China prepared to bail out cash-tight Iraq with multibillion oil deal

If the deal goes through, Iraq will repay China in oil, not cash.

Matthias Ang | December 10, 2020, 08:44 PM

China is prepared to bail out Iraq by having the Middle Eastern country sign a multibillion deal with Chinese state-owned company ZhenHua Oil, Bloomberg reported.

Under the deal, Iraq's government will receive cash upfront in exchange for providing long-term oil supplies.

Gulf News further reported that the Iraqi agency overseeing petroleum exports, SOMO, had selected ZhenHua Oil after requesting for bids by oil traders.

A final decision has yet to be made by Iraq's Prime Minister Mustafa Al-Kadhimi, however, as "several offers" are being studied, a spokesperson for Iraq's Cabinet stated.

Should deal go through, China will buy 4 million barrels per month from Iraq

According to SOMO, should the deal go through, it will entail:

  • ZhenHua Oil buying 4 million barrels per month from Iraq, or 130,000 barrels per day,
  • A one year upfront payment of over US$2 billion (S$2.6 billion), and
  • The deal itself running for a period of five years.

Iraq's economy is struggling

The deal will provide a crucial lifeline to help the country stay afloat.

Iraq, which has the world's fifth-largest oil reserves, has been been particularly hard-hit by a crash in oil prices triggered by Covid-19, given that crude oil accounts for almost all of the government's revenue.

Its economy has since been estimated to contract by 12 per cent, according to the International Monetary Fund.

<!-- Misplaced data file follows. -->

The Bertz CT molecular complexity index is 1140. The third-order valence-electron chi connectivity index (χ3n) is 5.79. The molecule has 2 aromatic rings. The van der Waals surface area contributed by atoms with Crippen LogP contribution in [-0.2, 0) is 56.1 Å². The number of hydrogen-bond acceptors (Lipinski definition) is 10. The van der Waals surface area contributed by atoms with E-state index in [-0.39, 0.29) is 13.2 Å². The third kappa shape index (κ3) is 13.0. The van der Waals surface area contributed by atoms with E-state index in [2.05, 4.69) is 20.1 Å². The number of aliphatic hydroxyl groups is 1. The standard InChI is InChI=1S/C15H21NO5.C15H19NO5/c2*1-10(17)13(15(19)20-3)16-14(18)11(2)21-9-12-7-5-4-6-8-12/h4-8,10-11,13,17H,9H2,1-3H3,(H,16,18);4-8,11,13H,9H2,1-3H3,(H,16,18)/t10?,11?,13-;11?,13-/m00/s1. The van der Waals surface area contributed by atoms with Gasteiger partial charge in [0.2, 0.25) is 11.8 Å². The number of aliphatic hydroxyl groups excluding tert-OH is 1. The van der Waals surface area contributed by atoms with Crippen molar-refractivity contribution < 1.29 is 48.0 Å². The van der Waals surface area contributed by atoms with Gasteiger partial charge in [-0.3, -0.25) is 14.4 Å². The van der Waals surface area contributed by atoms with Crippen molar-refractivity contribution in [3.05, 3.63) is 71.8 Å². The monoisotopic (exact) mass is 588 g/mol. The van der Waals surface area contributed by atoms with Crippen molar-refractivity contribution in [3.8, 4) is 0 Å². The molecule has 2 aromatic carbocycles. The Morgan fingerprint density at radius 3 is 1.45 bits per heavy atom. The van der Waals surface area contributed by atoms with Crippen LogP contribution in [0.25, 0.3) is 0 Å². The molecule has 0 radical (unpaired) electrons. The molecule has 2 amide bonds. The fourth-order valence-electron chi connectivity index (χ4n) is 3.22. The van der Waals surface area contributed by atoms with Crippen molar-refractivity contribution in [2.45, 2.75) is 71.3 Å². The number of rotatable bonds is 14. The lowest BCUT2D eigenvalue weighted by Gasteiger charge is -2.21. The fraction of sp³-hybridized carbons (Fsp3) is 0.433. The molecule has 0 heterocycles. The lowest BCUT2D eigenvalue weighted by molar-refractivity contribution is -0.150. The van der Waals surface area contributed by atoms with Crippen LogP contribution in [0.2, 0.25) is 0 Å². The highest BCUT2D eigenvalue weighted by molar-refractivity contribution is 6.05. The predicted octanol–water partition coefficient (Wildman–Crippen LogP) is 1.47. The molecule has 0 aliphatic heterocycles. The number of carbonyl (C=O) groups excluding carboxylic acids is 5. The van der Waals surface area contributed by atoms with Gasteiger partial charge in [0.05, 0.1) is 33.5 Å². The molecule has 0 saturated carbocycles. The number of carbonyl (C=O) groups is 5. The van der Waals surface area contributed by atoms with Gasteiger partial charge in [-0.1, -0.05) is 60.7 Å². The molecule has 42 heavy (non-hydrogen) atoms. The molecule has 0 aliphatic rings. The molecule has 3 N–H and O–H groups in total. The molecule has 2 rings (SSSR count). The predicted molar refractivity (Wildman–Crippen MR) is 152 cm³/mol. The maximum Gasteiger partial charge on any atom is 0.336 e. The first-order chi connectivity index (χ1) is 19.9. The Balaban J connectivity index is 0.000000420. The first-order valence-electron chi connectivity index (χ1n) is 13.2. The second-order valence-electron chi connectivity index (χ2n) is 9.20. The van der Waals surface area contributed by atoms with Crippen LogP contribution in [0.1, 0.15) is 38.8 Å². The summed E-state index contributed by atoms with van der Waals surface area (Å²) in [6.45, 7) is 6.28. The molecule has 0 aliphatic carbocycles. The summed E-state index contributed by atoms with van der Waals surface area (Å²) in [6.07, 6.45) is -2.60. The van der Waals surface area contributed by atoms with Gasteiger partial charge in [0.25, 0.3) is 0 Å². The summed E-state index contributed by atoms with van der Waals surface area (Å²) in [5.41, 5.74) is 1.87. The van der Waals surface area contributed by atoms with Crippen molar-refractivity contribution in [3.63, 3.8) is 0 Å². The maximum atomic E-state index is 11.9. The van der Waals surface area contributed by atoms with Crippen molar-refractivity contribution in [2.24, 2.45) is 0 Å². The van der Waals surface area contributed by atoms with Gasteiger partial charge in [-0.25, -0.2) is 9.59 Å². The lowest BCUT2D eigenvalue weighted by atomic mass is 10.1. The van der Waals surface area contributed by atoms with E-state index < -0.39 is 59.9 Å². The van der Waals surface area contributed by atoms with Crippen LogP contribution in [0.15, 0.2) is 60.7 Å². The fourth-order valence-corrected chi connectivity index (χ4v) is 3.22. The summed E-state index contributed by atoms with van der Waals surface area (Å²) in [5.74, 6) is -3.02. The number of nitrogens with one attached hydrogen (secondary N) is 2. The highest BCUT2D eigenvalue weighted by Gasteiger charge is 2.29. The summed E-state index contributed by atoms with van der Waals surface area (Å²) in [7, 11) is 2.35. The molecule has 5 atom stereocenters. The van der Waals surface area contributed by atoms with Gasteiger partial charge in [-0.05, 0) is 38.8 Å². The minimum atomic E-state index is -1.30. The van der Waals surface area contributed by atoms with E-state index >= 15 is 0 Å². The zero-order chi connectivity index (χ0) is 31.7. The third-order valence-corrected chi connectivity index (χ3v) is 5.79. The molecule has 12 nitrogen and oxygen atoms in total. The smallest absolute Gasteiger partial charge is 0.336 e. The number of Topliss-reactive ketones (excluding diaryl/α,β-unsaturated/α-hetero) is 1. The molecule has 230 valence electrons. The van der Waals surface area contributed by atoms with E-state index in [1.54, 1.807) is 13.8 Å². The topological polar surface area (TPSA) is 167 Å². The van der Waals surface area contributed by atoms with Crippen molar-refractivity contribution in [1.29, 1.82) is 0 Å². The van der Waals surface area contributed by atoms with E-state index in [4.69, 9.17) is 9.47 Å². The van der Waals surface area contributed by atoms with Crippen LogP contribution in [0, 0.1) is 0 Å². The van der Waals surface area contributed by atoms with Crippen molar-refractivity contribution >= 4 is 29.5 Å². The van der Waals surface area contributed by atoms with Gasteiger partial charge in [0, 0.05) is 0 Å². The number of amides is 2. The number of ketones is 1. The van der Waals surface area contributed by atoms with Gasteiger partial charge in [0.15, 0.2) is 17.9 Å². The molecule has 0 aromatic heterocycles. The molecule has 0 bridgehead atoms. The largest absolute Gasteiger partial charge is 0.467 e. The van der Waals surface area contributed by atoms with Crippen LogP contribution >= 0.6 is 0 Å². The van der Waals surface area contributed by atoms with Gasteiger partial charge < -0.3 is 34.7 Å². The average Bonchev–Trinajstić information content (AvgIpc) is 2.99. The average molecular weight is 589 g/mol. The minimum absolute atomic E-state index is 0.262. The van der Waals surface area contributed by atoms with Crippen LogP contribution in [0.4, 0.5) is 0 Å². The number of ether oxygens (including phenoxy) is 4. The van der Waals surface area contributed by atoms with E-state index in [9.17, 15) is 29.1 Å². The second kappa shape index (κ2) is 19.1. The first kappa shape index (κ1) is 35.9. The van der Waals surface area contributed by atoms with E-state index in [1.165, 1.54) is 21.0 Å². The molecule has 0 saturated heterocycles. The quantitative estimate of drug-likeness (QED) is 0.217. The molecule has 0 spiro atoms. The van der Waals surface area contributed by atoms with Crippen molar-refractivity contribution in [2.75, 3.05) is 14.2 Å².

Bloomberg further reported that Iraq's government suffers from a monthly shortage of US$3.5 billion (S$4.7 billion) to pay for salaries, pensions, debts and imports.

As such, the government has failed to pay teachers and civil servants on time.

In November, the government approved a funding deficit law, thereby enabling them to borrow up to 12 trillion Iraqi dinars (S$13 billion) to pay the salaries of state employees, which were delayed by nearly two months at that time, Al-Monitor reported.

The government is also mulling introducing a value-added tax of 12 per cent to help raise revenue. However this has raised concerns that the tax would further burden the poor, with companies raising the prices of goods, and that the taxes would be used to finance the parties and militias running the country instead.

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Top photo by ESSAM -AL-SUDANI/AFP via Getty Images